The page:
"Peace cannot be kept by force; it can only be achieved by understanding." — Albert Einstein
“Finally, all of you, have unity of mind, sympathy, brotherly love, a tender heart, and a humble mind.” — Bible (1 Peter 3:8)
Joe was having difficulties in his marriage. Joe’s friend, George, agreed to meet with him. George listened a few minutes and then proceeded to provide (what he thought was) great advice. Joe realized that George wasn’t really hearing him. George had pity and maybe a little sympathy for Joe’s concerns but it was clear he really wasn’t plugged in.
Joe then called Bill and asked if they could get together for coffee. Bill met with Joe and once again Joe shared his concerns. But this time was different. Bill sat there patiently listening, once in a while asking a few questions for clarification. After Joe finished, Bill sat there a minute or two in silence. Joe could tell he was deep in thought. Then he and Joe had a lengthy conversation about Joe’s situation and some of the options he might consider.
Here is an interesting definition of pity I found on the internet: “Pity is when you see (someone) as inferior and try to help them be better because you feel sorry for who they are and their lot in life.” Sympathy goes a little farther than pity. Sympathy demonstrates a true concern for difficulties another may be having; sincere sorrow may be felt for their misfortune.
In the above scenario, Joe really sensed that Bill was feeling, or trying to feel, what Joe felt. He was expressing really empathy for Joe. Empathy is stronger than sympathy or pity. It is the ability to put yourself in the place of another and understand someone else's feelings by identifying with them. With empathy, you put yourself in another's shoes, often feeling things more deeply than if you just felt sympathy.
One marriage expert says empathy is the key to a happy, successful marriage. The first step is being aware of our own emotions and then looking at them objectively and “stepping outside of ourselves” to focus the other person, their feelings and experiences. We do not get defensive or angry; we are listening with the sincere effort of putting ourselves in their place.
Empathy is not an easy emotion. We tend to be selfish by nature; we first want to make sure our needs are met, and when they are, we may become complacent and unwilling to get too involved with others. Empathy can be painful, because we are in a sense taking on someone else’s hurts. Following are some suggestions for increasing our empathy from Megan Bailey, social media specialist and content producer for Beliefnet:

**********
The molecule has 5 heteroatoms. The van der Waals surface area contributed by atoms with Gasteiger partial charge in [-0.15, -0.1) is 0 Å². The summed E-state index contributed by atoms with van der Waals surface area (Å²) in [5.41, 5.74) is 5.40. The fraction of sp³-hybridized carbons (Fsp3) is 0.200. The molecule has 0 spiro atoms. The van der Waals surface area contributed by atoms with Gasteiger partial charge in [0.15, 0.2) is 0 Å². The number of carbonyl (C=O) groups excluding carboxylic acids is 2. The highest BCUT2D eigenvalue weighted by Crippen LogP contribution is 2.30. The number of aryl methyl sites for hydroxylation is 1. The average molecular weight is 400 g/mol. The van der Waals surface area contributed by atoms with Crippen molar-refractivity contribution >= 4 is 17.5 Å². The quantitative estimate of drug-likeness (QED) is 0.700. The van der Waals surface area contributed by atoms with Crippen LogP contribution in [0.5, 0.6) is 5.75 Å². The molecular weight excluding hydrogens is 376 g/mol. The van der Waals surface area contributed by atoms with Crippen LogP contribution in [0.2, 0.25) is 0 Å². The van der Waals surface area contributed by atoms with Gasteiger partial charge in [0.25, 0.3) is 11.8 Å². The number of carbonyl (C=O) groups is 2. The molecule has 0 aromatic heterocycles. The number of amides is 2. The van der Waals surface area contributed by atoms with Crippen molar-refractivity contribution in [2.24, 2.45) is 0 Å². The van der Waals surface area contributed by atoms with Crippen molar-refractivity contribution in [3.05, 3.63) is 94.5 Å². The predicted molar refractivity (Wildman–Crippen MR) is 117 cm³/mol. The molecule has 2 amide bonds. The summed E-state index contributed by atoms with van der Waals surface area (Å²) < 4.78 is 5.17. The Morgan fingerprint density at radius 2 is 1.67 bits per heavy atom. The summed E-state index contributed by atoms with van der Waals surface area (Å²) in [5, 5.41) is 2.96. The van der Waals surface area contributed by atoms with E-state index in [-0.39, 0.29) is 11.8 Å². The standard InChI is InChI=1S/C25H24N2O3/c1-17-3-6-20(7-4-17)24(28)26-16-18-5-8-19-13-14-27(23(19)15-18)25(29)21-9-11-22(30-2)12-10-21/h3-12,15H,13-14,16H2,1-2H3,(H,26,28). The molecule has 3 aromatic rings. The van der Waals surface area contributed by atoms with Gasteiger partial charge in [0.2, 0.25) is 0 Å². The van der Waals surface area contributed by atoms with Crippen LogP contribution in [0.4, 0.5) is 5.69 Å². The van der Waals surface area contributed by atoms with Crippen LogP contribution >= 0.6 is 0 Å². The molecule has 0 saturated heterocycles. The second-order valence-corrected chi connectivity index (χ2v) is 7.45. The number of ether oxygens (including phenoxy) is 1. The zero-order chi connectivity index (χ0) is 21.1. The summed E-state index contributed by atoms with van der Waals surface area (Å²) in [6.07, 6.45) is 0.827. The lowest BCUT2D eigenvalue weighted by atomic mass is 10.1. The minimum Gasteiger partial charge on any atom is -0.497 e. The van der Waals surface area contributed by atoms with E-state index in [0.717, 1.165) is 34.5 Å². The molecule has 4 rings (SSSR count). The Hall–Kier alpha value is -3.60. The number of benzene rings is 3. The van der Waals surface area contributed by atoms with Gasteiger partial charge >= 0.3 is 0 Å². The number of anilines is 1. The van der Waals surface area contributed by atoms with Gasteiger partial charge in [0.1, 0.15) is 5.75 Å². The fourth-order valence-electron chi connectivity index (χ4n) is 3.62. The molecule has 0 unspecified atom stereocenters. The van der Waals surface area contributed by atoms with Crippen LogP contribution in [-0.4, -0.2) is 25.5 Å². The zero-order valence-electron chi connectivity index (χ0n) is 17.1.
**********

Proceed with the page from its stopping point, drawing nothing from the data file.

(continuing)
• First of all, we must seek God’s help. It’s the only way to overcome our selfish nature. As much as we may try on our own to be empathetic towards others, our selfish nature says that we must first of all protect ourselves.
• Then we need to talk less and listen more. Stephen Covey’s well-known quote is very applicable here: “Seek first to understand, then to be understood.” Listening is not easy. We would rather people listen to us then we to them. Our challenge is to listen for two things: the other person’s feelings and their needs.
• We can demonstrate we are truly listening by asking thoughtful questions. We may not be able to solve their problem but their vocalizing it often helps them clarify and perhaps see a path forward. Even more importantly, in marriage we are often a part of the problem. But until we understand we can’t work together for a solution.
• Finally, praying together always brings amazing results.We must learn to pray with our spouse in a very vulnerable fashion, coming together to seek God’s help either in the solution or just in listening with empathy to one another.
The ultimate example of empathy is what Jesus has done for us. As Ireneaus said long ago, “Jesus became what we are, in order that we might become what he is.”